You're going to tell me that the same is true of Chareidim. They step out and see the Modern Orthodox world. That's true, but it's different. MO is on the defensive about their practice. It's often acknowledged that MO is a compromise. Additionally, the dress of American Chareidim is not that different than a typical businessman (except maybe the color of his suit). And their education does not deprive them of basic reading & writing. The Chareidim claim their way of life is the same as practiced in Biblical times. And there's no way to disprove that, especially since anything remotely secular is off-limits and is considered unreliable. A Chareidi believes he's on the unique path to God.

    Generally, Charedim are not threatened by an MO way of life. Unless Chareidim start to delve in places they don't belong, they have no reason to mistrust their beliefs. (But I think that a Rabbi Maroof does pose a threat to Chareidim. That was the subject of a different post. To me it seems like there are not that many Rabbi Maroof's around).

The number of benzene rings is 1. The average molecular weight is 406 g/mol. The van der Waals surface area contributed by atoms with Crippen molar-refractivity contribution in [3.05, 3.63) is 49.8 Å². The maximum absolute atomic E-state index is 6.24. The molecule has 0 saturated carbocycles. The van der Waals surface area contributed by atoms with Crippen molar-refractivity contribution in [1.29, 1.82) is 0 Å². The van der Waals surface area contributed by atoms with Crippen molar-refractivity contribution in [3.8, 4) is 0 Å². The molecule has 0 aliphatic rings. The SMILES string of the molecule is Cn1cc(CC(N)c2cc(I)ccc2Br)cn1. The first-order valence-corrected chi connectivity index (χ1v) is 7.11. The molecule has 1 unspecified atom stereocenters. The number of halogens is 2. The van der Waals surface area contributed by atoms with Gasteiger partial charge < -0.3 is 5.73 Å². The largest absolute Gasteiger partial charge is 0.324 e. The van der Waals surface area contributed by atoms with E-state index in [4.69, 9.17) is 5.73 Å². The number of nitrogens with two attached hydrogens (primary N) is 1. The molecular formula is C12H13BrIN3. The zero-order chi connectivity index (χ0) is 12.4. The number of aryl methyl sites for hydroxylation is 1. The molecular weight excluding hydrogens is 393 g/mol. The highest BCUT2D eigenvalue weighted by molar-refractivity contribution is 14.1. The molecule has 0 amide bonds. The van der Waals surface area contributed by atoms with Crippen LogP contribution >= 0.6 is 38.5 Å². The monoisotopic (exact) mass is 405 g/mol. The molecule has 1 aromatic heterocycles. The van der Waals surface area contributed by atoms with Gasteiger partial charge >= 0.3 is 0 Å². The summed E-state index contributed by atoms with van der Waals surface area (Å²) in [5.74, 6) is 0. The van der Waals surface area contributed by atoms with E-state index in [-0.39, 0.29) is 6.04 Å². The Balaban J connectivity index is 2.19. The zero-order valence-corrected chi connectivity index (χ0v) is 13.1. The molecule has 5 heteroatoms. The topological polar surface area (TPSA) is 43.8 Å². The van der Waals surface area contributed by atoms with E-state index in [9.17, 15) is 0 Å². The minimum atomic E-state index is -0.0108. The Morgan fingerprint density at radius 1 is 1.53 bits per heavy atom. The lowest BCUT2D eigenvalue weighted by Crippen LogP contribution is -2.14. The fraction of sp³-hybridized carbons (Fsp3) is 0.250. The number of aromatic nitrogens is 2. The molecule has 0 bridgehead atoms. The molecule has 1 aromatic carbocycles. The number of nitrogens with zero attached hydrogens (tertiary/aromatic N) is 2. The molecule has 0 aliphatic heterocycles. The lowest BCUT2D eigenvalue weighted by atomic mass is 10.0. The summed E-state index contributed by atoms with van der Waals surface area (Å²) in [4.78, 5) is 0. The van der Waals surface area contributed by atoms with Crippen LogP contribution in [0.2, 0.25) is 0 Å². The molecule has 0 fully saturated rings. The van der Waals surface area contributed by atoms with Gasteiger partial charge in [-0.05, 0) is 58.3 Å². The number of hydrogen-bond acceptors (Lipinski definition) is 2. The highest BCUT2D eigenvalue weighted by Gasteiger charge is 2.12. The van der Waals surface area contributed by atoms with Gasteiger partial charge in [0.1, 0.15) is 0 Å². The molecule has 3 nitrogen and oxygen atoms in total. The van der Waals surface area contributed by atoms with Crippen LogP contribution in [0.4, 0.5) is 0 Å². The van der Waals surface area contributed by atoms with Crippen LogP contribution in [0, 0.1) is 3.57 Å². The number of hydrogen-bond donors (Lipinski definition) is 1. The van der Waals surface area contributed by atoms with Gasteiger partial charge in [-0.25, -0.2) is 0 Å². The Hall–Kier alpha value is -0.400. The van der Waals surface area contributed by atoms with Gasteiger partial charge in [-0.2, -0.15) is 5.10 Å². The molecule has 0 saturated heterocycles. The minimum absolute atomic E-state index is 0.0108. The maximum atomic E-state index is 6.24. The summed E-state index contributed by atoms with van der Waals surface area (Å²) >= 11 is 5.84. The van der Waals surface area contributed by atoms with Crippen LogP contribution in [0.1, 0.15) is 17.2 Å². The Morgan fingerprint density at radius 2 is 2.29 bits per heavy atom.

Children who are taken care of by loving parents and have a decent school & life experience TRUST the system. They trust their parents, Rebbeim, teachers, sibling, etc. Their environment comes at them with a consistent message. Be good and you'll be taken care of. And for the most part, they are! So what's not to trust? Such children easily accept the religious indoctrination of parents.

    But when these same kids get abused or don't have a happy home life, that's where it gets tricky. They lose trust and can lose belief. I don't trust my Rebbi, so why should I trust his Torah?